Tom's Hardware Guide Motherboards & RAM: Metamorphosis from Springdale to Canterwood. Those folks at Tom's Hardware are amazing. They figured out that the folks at ASUS activated a feature in the lowend chipset 865P that gets you an additional 5-10% performance. This normally costs you $55 more because it is only in the high-end 875P. Amazing, the sleuthing going on as you read the piece. The net is that the ASUS P4P800 Deluxe is a great buy. Abit has now done the same thing with their motherboard. BTW, there is a P4P800 and a P4P800 Deluxe. The only difference I can find is there is a Firewire and Raid on "P4P800 Deluxe":http://www.pricegrabber.com/search_getprod.php/masterid=843014, but not "P4P800":http://www.pricegrabber.com/search_getprod.php/masterid=825529. The net is that if I were buying a fast PC today, it would be if you want to build a big box server size machine then get: * "P4P800 Deluxe":http://www.pricegrabber.com/search_getprod.php/masterid=843014. Fast and inexpensive motherboard thanks to the ASUS hack discussed above. If you get this, you'll also need a graphics card, power supply and chassis. * "ProSilence 420 Power Supply":http://silentmaxx.net/silent_products/power_supplies/power_supplies.html. My pet peeve is that these things are so noisy. In my machines, it is the power supply fan that is just awful. Tom's Hardware "Power Supply How-to":http://www.tomshardware.com/howto/20030609/index.html. explains how to create a completely silent power supply. Yippee. Net net, completely silent are the Pro Silence PCS-350 by Silentmaxxfor$235 and the 300-watt Engelking AP2-6300SFC-A. Zalman's ZM400A-APF is a 400 watt supply that generates 27.5 dB(A), so it is pretty quiet. The CPU needs 90 watts and a high end card like the Radeon 9800 needs 70 watts, so you do really need a big supply now.
* "Silentmaxx Cases":http://silentmaxx.net/silent_products/cases/cases.html. These cases have sound insulation, so they cost more, but absorb 95% of the sound. $125. * "Shuttle SB61G2":http://www.hothardware.com/hh_files/Motherboards/shuttle_sb61g2.shtml. If you want an integrated box that will be about 10% slower because it uses the 865G (integrated graphics version of the 865PE). Main issue is the on board graphics is 6x slower than a ATI Radeon 9500, a mid priced card these days, and slows the system down as it uses shared memory. Turns out there is absolutely no difference between it and a standard 865P (without the memory trick mentioned above) even with the integrated graphics if you are just doing desktop productivity things. Amazing. Here are the common components you need to get no matter what system above you choose: * "Pentium 2.8 GHz 800FSB CPU":http://www.pricegrabber.com/search_getprod.php/masterid=811945/blsrt=1. This is the hyperthreading 800MHz FSB screamer. The fastest is the 3.06 GHz. As usual, I recommend one part down from the very fastest available. * "Kingston HyperX 512MB RAM":http://www.pricegrabber.com/search_getprod.php/masterid=708383. Memory incompatibilities abound between different motherboards and DDR3200 memory. "Anandtech":http://www.anandtech.com/memory/showdoc.html?i=1828 did a huge review and found that. BTW, you no longer can just ask for memory of a certain speed you have to know the timings (as in 2-2-2-5 we are referring to the CAS Latency, RAS to CAS Delay, RAS Precharge, and Precharge Delay in that order). The lower the numbers the better. They did a specific "test":http://www.anandtech.com/memory/showdoc.html?i=1828&p=11 of the P4P800 and various high speed memory and found that the Crucial LL were the fastest but very expensive while the Crucial were the best value. Unlike other benchmarks I've seen where getting CAS 2 (that's the first digit in the four digits now used) made a big difference vs. CAS 2.5 or CAS 3, with these new chipsets, it doesn't make much difference. Crucial (2.5-3-2-5) for instance was 354 fps in a Quake 3 benchmark and Corsair (2-2-2-5) was 357 fps. But, Corsair is 30% more expensive. These need to be bought in pairs I believe. * "Value version of the nVidia GEForceFX 5900 Ultra":http://www.tomshardware.com/graphic/20030512/index.html. nVidia is back on top with this card. Beats the ATI Radeon 9800. As usual, I recommend the next card from the top for price/performance. That is either the Radeon 9700 or the upcoming nVidia value version of the 5900 engine (codenamed NV35). * Western Digital WD2500JB":http://storagereview.com/articles/200304/20030417WD2500JB_1.html. This or (the nearly identical "WD2000JB":http://storagereview.com/articles/200304/20030417WD2500JB_1.html but cheaper$/byte) are the ones to get. Surprising given the evolution on the processor side that the recommendation hasn't change. Things are coming though with Serial ATA and the coming 10,000 RPM drives, but these will be 36GB at first, so not really good for single platter system. I'd recommend getting a pair of these and getting a set of 3.5" removables, so that you can RAID them and pull them out as needed. You should really get two. A system disk and a data disk.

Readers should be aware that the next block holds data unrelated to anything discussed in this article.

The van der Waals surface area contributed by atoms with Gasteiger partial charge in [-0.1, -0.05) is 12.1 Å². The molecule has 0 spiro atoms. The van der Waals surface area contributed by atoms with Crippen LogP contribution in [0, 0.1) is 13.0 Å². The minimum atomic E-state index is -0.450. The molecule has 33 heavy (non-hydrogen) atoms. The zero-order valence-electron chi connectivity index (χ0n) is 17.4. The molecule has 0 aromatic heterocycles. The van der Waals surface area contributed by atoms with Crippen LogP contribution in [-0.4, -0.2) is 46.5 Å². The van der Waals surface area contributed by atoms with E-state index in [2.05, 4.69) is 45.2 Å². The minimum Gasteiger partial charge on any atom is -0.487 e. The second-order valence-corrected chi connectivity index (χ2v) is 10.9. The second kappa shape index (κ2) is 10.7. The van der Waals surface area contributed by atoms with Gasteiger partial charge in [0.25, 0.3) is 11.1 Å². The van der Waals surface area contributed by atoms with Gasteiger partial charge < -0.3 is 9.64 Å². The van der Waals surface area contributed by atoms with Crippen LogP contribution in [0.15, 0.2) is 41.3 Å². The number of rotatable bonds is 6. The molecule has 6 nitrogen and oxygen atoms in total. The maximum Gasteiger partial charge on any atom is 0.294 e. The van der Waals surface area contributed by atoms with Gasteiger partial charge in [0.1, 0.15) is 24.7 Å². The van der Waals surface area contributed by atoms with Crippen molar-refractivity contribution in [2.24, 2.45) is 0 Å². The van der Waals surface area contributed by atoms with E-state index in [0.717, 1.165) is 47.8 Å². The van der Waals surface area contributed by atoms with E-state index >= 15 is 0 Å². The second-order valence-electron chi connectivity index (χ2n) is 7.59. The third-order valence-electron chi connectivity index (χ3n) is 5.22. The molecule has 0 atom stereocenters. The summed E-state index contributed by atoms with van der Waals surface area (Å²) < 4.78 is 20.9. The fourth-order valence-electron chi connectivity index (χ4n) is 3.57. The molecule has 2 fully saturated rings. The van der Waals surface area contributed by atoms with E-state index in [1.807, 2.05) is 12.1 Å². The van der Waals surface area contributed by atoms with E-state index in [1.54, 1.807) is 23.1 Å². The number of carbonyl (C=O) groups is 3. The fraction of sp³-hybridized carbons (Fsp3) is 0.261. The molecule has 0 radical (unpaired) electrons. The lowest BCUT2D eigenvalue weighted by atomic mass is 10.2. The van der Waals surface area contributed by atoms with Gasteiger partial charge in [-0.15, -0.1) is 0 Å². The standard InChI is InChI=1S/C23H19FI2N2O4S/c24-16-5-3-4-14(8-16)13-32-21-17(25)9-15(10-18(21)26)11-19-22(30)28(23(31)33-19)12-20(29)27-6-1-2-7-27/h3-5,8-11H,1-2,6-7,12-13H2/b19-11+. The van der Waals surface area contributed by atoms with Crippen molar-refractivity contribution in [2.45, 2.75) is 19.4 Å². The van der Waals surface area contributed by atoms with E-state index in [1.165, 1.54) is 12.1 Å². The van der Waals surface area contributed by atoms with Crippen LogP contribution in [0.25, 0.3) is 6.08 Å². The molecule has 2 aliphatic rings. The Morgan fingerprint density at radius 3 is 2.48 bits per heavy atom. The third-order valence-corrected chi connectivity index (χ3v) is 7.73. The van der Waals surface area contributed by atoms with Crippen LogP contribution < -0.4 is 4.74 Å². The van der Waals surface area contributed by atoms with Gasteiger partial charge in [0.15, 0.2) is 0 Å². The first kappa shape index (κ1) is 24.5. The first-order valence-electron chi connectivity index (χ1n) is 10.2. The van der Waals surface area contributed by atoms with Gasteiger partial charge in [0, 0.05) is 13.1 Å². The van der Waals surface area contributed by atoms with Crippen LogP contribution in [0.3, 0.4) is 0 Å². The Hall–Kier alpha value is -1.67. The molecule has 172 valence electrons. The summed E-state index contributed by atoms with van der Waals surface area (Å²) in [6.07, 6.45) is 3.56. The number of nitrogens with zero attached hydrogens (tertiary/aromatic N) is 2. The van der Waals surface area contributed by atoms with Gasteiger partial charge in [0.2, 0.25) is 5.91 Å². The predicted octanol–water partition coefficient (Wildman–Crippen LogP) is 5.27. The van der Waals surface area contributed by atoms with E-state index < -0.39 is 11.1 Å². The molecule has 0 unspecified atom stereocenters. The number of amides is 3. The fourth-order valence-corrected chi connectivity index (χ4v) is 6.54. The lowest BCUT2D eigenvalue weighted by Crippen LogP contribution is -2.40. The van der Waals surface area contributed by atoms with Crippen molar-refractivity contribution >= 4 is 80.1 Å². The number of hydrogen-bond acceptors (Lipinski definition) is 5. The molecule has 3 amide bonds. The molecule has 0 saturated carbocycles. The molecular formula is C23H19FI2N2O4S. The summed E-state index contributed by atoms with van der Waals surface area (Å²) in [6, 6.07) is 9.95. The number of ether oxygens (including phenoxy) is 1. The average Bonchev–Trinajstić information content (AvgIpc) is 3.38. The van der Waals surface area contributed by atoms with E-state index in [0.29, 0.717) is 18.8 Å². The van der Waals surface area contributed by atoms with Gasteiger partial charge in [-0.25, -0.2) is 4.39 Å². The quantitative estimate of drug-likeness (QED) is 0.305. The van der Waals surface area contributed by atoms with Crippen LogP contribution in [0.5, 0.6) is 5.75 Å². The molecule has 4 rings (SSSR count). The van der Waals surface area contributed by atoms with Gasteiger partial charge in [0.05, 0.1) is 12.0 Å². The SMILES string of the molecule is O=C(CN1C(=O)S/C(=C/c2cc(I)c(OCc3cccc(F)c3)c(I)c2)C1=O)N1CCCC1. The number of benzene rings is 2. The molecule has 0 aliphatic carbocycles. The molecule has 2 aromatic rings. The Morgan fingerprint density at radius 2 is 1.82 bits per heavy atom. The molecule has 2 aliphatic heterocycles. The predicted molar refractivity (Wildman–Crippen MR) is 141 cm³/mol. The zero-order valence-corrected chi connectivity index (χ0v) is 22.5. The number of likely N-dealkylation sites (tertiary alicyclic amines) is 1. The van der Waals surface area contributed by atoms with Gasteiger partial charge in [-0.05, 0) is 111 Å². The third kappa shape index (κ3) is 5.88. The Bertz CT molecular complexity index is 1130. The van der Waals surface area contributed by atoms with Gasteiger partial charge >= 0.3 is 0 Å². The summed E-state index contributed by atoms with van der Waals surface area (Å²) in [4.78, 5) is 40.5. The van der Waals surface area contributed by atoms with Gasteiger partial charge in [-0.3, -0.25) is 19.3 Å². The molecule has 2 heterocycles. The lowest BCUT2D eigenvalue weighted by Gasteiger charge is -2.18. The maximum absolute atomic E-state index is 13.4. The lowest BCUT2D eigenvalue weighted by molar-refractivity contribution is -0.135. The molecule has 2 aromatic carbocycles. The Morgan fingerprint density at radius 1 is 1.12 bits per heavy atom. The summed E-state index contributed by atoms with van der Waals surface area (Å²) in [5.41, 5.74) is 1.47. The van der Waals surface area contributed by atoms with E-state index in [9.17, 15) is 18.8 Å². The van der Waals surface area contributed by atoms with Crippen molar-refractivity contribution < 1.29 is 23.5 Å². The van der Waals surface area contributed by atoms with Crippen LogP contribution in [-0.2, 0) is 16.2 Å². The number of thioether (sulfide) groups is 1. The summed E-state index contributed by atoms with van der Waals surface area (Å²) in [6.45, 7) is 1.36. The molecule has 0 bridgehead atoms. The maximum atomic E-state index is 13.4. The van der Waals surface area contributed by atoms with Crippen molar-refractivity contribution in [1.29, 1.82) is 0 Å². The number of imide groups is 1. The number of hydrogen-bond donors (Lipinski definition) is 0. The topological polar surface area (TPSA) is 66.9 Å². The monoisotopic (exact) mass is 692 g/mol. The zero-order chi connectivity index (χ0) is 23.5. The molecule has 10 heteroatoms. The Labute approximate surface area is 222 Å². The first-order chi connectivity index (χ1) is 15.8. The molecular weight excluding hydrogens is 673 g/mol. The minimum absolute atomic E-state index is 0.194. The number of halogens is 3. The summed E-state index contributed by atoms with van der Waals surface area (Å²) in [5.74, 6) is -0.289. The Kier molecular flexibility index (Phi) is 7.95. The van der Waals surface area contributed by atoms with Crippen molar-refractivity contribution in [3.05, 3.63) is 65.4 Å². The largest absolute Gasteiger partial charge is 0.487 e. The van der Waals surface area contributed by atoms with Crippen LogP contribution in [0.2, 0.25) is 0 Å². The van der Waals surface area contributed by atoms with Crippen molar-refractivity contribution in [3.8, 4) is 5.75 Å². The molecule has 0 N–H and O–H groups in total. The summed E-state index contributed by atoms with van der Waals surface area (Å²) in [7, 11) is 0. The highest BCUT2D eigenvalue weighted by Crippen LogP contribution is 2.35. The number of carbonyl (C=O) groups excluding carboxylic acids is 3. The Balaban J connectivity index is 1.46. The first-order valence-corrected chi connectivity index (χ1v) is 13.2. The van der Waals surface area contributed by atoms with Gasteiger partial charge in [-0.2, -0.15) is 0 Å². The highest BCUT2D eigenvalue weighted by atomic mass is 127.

* "NEC 1760V":http://www.tomshardware.com/display/20030221/hitachi-04.html. This is one of the first 16 ms response time monitors. And, it is a gorgeous 17 inches. Of course if you can afford it, go to 19 inches. That is really amazing.
If you are looking for networking gear checkout:
* "Netgear WAG611":http://www.tomshardware.com/network/20030522/netgear-11.html. OK, you need a networking card if you are going 802.11. The Netgear uses the new Atheros chipset, so you get 802.11a/b and draft g, with standard g coming. That's just about everything you need.